During the Weimar Republic, August Sander created portraits of typical Germans near Cologne. In these images the subjects pose for the camera, conscious that it was there but more-or-less emotionally detached.
Contemporary photographer Bill Sullivan channels Sander with a post-modern twist, appropriating the image of New Yorkers as they ride elevators, pass through subway turnstiles, and have their portraits drawn. In his large-scale photographs, the “sitter” is (as often as not) unaware of the photographer, bringing to mind questions about the use of one’s likeness as well as the omnipresence of cameras — rather different issues than Sander encountered.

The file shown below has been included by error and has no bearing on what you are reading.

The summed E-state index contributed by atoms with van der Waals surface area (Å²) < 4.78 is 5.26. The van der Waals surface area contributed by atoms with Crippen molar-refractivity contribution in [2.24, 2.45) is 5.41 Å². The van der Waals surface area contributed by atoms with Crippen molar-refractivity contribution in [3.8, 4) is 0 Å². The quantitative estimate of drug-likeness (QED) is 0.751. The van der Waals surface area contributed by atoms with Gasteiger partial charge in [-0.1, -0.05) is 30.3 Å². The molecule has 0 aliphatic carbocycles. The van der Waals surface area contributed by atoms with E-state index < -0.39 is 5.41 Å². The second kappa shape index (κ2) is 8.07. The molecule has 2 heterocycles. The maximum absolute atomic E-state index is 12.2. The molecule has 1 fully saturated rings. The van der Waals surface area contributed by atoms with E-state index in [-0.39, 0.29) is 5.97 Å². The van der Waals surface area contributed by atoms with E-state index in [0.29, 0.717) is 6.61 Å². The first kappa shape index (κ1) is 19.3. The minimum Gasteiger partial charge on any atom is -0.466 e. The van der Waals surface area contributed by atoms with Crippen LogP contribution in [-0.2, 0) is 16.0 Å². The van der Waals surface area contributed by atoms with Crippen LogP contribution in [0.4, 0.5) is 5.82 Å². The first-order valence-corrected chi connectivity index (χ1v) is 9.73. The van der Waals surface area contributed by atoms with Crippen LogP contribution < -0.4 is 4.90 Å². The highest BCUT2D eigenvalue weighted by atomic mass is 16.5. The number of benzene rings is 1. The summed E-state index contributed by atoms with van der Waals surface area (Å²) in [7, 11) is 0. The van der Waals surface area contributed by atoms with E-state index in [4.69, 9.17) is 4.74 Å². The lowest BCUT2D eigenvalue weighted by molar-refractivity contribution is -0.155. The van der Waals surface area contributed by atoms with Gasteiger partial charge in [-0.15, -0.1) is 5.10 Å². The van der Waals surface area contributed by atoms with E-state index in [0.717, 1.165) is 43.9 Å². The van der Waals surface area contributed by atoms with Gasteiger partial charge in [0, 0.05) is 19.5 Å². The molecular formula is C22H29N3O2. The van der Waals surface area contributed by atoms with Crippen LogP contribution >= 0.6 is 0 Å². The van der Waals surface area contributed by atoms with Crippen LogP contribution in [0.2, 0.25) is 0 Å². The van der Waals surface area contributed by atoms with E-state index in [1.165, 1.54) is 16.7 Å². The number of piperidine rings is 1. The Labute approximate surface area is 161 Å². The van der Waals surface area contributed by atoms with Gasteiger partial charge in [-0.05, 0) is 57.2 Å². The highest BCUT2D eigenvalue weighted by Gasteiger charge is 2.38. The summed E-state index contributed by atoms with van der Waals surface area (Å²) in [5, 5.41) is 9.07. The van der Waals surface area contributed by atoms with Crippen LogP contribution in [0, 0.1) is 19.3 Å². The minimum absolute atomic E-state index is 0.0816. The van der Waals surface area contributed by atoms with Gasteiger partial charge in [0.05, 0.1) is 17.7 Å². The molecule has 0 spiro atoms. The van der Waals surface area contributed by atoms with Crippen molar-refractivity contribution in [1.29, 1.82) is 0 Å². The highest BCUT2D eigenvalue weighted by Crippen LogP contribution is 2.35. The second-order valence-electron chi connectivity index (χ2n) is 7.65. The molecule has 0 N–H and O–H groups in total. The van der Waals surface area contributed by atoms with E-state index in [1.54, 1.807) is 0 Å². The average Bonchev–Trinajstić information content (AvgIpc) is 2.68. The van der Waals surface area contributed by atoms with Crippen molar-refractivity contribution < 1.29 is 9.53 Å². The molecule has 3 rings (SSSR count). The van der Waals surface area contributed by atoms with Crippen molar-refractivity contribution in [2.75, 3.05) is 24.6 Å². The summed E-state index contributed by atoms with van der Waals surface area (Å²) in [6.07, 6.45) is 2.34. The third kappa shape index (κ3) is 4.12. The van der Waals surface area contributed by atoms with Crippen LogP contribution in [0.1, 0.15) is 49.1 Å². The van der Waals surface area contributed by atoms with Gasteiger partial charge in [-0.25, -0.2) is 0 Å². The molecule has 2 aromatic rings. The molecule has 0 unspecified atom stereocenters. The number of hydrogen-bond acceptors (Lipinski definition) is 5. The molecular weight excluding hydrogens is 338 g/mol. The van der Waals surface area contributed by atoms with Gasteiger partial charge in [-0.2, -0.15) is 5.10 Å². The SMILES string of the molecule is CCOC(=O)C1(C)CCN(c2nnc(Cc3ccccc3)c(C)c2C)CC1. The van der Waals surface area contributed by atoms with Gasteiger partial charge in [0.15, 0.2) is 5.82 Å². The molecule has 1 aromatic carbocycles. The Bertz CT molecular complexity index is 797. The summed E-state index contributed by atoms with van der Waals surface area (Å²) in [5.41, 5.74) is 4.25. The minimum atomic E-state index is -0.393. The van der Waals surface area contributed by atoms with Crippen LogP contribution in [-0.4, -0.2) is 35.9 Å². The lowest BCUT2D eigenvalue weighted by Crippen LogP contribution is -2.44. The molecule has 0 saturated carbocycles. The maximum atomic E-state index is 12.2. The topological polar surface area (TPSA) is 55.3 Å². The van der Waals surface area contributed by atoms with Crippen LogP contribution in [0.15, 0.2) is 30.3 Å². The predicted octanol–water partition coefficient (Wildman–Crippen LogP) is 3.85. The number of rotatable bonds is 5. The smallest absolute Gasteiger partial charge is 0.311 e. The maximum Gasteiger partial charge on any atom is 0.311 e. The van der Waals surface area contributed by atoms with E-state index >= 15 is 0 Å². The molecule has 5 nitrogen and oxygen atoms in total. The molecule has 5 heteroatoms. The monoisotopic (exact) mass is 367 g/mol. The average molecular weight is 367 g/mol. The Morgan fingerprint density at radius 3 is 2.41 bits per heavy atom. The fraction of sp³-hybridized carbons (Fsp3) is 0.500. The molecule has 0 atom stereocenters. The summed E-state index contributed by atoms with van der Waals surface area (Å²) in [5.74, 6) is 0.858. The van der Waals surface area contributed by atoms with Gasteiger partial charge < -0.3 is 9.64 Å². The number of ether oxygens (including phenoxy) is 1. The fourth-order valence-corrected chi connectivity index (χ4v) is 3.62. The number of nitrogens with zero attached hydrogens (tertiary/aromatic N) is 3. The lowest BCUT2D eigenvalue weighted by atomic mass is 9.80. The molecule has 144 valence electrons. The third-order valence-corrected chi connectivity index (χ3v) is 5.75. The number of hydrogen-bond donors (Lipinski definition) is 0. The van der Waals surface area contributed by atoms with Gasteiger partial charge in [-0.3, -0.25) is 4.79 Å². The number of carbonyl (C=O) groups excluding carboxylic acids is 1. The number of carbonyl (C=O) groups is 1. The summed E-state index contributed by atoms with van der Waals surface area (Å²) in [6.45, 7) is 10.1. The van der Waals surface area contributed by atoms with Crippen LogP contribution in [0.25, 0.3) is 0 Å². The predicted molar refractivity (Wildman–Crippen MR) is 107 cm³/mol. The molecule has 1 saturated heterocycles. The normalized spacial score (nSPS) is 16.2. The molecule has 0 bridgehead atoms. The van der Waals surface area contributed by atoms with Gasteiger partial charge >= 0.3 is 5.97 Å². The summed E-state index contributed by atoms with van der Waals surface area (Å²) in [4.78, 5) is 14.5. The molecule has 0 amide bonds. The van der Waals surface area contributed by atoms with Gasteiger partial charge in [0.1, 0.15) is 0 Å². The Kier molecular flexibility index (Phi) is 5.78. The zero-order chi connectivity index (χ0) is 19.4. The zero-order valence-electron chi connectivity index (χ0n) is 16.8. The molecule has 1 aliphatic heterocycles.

I must really applaud Mr. Sullivan on the presentation of these images. I have never seen the gallery motif so well employed online. Installations of the “More Turns” series — both virtual and actual — take on the appearance of the starting gate of a horse race, which in a way is what the subway can actually feel like.
(Thanks to Conscientious)